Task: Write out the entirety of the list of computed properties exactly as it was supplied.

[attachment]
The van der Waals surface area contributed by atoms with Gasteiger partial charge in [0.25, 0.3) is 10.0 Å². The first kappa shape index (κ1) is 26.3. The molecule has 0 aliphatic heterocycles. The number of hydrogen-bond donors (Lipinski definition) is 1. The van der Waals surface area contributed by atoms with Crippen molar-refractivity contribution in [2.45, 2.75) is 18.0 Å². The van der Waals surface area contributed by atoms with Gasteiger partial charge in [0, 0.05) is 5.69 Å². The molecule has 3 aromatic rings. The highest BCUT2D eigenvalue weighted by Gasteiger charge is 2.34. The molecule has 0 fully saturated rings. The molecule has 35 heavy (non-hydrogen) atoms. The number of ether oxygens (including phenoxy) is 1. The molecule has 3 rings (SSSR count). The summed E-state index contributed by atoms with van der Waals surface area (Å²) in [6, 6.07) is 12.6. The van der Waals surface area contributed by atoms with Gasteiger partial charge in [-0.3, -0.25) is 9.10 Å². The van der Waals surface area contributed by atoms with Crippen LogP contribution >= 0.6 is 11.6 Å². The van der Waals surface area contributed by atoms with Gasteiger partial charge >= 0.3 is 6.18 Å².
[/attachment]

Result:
The van der Waals surface area contributed by atoms with Gasteiger partial charge in [0.25, 0.3) is 10.0 Å². The first kappa shape index (κ1) is 26.3. The molecule has 0 aliphatic heterocycles. The number of hydrogen-bond donors (Lipinski definition) is 1. The van der Waals surface area contributed by atoms with Crippen molar-refractivity contribution in [2.45, 2.75) is 18.0 Å². The van der Waals surface area contributed by atoms with Gasteiger partial charge in [0, 0.05) is 5.69 Å². The molecule has 3 aromatic rings. The highest BCUT2D eigenvalue weighted by Gasteiger charge is 2.34. The molecule has 0 fully saturated rings. The molecule has 35 heavy (non-hydrogen) atoms. The number of ether oxygens (including phenoxy) is 1. The molecule has 3 rings (SSSR count). The summed E-state index contributed by atoms with van der Waals surface area (Å²) in [6, 6.07) is 12.6. The van der Waals surface area contributed by atoms with Gasteiger partial charge in [-0.3, -0.25) is 9.10 Å². The van der Waals surface area contributed by atoms with Crippen LogP contribution >= 0.6 is 11.6 Å². The van der Waals surface area contributed by atoms with Gasteiger partial charge >= 0.3 is 6.18 Å².